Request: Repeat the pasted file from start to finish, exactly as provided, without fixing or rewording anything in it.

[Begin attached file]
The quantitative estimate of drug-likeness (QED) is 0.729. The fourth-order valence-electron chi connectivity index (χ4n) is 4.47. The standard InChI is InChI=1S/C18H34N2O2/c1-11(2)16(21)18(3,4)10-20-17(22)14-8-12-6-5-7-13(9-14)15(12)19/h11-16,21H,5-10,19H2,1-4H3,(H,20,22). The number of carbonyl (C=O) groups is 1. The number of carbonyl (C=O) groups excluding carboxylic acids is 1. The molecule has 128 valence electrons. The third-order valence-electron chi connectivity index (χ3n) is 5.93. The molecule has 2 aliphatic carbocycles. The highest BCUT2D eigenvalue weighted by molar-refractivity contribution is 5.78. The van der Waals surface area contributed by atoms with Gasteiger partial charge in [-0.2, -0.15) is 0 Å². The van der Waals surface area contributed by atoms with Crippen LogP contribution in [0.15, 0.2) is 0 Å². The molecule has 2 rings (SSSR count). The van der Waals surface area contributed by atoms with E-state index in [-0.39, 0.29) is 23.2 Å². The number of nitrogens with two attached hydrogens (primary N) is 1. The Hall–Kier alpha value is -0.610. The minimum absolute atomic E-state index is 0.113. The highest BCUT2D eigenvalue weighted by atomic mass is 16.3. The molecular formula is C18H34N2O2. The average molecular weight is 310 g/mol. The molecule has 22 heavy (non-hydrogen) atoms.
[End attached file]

The quantitative estimate of drug-likeness (QED) is 0.729. The fourth-order valence-electron chi connectivity index (χ4n) is 4.47. The standard InChI is InChI=1S/C18H34N2O2/c1-11(2)16(21)18(3,4)10-20-17(22)14-8-12-6-5-7-13(9-14)15(12)19/h11-16,21H,5-10,19H2,1-4H3,(H,20,22). The number of carbonyl (C=O) groups is 1. The number of carbonyl (C=O) groups excluding carboxylic acids is 1. The molecule has 128 valence electrons. The third-order valence-electron chi connectivity index (χ3n) is 5.93. The molecule has 2 aliphatic carbocycles. The highest BCUT2D eigenvalue weighted by molar-refractivity contribution is 5.78. The van der Waals surface area contributed by atoms with Gasteiger partial charge in [-0.2, -0.15) is 0 Å². The van der Waals surface area contributed by atoms with Crippen LogP contribution in [0.15, 0.2) is 0 Å². The molecule has 2 rings (SSSR count). The van der Waals surface area contributed by atoms with E-state index in [-0.39, 0.29) is 23.2 Å². The number of nitrogens with two attached hydrogens (primary N) is 1. The Hall–Kier alpha value is -0.610. The minimum absolute atomic E-state index is 0.113. The highest BCUT2D eigenvalue weighted by atomic mass is 16.3. The molecular formula is C18H34N2O2. The average molecular weight is 310 g/mol. The molecule has 22 heavy (non-hydrogen) atoms.